Southern California is slowly emerging from a very dark and devastating winter coronavirus surge and looks to be headed for a broader reopening in the coming weeks. Yesterday, state officials announced a slew of new county progressions into less-restrictive tiers, paving the way for things like increased capacity at restaurants, the return of some indoor gyms, the reopening of mall food courts, and more. And while none of the five counties officially allowed to reopen this week were in Southern California (boo, NorCal), the state did offer a “preview” list of seven other counties that could progress to the lower red tier next week.
Among those on the “preview” list is San Luis Obispo County up on the Central Coast, long a popular weekend destination for Angelenos looking to embrace wine country and coastal living. As a result of the county’s rolling geography and much lower population density, the county has fared much better than even nearby neighbors like Santa Barbara and Ventura counties in containing COVID-19.
If SLO’s current case rate continues, it should be able to enter into the new, lower red tier by next Tuesday. Officials there don’t want to take any chances, though, and are asking for more county residents to get tested this week to broaden the range of data in hopes of driving the overall test positivity rate even lower. Currently, the county’s adjusted case rate is 9.4 per 100,000 residents, just over the threshold of seven cases per 100,000 residents needed for further reopening.
So where does this leave other near-to-Los Angeles counties like Kern, Riverside, Santa Barbara, and Orange? None of them appear on the state’s projected reopening list for this coming week, but several counties could move to the lower red tier as soon as March, if cases continue to decline. For example, Orange County’s adjusted case rate is 11.9 per 100,000 residents, with a 5.4 percent test positivity rate; Los Angeles County is at 12.3 cases per 100,000 residents, and a 5.1 percent test positivity rate. Both metrics are vital for counties to be granted greater reopening privileges by state public health officials. The thresholds for each color-coded tier can be seen below.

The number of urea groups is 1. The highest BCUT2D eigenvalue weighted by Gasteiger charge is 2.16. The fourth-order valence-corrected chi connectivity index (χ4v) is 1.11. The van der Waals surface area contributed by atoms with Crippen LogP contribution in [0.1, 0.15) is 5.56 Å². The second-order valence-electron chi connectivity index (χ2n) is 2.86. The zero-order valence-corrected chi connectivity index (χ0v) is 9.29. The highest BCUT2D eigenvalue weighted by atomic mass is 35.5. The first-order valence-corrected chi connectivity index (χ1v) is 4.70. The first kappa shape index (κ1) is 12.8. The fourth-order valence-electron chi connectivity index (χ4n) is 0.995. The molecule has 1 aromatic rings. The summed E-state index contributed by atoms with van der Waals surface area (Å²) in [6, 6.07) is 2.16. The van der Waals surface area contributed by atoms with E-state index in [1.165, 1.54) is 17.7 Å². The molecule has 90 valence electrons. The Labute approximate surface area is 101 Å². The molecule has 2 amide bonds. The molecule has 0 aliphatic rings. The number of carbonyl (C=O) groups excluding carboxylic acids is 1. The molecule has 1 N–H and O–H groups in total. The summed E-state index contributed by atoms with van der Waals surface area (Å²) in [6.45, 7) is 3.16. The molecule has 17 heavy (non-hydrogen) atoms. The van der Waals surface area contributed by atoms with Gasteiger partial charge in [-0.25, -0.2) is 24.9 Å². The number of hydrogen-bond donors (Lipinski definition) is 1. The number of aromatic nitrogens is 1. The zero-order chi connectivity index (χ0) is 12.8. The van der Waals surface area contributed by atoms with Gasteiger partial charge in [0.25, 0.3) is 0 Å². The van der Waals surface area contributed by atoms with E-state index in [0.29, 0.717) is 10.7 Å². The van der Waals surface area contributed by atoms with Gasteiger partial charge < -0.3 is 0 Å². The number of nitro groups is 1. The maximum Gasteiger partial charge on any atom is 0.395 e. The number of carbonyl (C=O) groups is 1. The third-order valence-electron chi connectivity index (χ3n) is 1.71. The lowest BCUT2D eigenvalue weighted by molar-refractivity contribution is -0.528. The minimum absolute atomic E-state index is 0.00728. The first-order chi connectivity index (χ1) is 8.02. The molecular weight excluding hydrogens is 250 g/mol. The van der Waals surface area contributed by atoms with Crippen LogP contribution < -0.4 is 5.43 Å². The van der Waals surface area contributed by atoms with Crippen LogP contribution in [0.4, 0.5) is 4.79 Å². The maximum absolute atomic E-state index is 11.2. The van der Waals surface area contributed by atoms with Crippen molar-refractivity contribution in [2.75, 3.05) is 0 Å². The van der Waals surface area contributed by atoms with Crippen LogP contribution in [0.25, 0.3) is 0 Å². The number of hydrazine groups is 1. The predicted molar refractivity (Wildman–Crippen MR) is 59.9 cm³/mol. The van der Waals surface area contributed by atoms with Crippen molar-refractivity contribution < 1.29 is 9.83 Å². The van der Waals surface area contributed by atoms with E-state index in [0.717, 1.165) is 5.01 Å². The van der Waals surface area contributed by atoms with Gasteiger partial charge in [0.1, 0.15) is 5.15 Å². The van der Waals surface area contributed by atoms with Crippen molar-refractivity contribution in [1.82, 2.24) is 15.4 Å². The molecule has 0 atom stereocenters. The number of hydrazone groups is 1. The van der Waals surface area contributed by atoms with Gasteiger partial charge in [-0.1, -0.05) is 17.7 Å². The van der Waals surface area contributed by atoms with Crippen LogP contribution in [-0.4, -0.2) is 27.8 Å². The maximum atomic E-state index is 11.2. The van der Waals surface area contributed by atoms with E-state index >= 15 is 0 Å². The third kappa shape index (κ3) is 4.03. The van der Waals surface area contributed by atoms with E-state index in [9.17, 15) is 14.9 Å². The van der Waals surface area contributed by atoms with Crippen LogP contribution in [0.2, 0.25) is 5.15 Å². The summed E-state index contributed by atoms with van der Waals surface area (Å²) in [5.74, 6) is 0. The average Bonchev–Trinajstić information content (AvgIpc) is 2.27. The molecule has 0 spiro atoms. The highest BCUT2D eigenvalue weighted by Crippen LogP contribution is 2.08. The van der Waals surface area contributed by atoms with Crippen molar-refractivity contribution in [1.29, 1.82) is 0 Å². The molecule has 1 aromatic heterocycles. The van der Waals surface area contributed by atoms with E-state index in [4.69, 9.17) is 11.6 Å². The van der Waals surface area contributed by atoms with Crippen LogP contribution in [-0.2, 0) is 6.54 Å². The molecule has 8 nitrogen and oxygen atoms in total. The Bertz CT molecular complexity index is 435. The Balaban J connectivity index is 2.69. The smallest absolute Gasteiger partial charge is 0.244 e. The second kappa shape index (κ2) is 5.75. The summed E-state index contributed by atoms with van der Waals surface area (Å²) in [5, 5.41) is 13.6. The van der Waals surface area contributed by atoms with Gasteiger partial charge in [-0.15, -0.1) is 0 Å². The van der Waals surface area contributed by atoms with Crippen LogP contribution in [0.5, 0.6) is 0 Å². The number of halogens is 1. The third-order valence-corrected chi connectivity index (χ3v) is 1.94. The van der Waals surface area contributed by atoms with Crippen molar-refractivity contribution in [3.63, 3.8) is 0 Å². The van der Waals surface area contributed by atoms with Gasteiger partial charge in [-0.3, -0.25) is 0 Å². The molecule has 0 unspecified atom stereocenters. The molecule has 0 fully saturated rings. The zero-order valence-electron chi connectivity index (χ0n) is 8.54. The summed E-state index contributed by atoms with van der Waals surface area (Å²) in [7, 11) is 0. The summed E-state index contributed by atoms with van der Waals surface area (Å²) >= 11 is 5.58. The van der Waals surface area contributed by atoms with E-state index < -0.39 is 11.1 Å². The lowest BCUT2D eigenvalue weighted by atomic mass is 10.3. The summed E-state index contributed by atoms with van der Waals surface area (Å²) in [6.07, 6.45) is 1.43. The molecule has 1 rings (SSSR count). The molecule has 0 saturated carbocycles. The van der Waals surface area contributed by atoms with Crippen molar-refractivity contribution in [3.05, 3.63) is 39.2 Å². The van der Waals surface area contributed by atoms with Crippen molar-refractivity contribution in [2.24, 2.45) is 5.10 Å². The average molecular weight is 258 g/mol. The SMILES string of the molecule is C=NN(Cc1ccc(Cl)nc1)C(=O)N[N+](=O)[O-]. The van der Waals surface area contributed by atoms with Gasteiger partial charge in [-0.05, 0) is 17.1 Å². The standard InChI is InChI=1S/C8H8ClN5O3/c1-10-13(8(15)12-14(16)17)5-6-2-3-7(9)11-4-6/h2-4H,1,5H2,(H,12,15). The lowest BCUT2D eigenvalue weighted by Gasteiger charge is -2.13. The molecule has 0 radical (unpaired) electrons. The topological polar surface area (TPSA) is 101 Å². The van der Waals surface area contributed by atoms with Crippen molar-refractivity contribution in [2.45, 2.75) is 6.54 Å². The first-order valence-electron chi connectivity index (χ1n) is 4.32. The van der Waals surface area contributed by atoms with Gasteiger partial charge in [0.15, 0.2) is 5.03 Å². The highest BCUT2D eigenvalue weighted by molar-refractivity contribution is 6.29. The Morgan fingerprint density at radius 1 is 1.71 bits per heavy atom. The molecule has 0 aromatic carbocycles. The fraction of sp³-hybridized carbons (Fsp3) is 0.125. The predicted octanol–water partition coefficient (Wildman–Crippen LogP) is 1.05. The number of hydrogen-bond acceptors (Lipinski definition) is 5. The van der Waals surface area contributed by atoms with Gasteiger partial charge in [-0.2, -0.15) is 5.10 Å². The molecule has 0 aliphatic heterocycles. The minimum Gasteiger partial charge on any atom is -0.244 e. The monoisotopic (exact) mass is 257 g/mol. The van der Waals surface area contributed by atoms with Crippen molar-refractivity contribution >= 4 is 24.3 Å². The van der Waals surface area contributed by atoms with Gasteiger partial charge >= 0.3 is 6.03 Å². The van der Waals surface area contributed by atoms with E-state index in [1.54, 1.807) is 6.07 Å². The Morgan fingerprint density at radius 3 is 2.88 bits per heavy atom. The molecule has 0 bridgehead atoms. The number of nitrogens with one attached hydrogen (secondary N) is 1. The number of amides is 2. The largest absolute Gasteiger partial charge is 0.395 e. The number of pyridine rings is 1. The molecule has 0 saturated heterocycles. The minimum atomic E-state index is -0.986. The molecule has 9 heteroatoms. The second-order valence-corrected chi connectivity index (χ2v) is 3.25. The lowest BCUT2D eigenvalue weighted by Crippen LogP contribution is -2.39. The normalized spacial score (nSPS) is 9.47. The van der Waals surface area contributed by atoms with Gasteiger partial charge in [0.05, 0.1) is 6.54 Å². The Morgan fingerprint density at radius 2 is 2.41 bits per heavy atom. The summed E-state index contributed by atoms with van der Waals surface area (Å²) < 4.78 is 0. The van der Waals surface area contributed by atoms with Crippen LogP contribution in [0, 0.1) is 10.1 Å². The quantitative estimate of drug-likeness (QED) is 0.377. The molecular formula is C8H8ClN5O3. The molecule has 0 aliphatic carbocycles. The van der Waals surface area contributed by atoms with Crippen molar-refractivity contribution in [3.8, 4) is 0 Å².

It’s become increasingly clear to many public health experts that the deadly winter COVID-19 surge in Southern California has dramatically positioned the region for a broad reopening moving into spring, in part because so many people have unfortunately contracted the virus. Just yesterday, Los Angeles County moved past 20,000 coronavirus deaths. Add in the ongoing push for vaccinations within the county, and it’s easy to understand why cases have been falling so precipitously of late. Add to that the recent confirmation that restaurant and other food industry workers will be prioritized for vaccines starting on March 1, and there’s certainly reason for some limited optimism within the hospitality industry at large.
However, it’s important to note that the county’s vaccination efforts have been far from seamless, as many mass vaccination sites have had to go dark for lack of vaccines, and news outlets have widely reported about unequal vaccine distribution that has left many people of color behind. That’s all to say that Los Angeles has a long way to go before getting back to “normal,” though by now it’s obvious within the restaurant industry and beyond that normal no longer exists.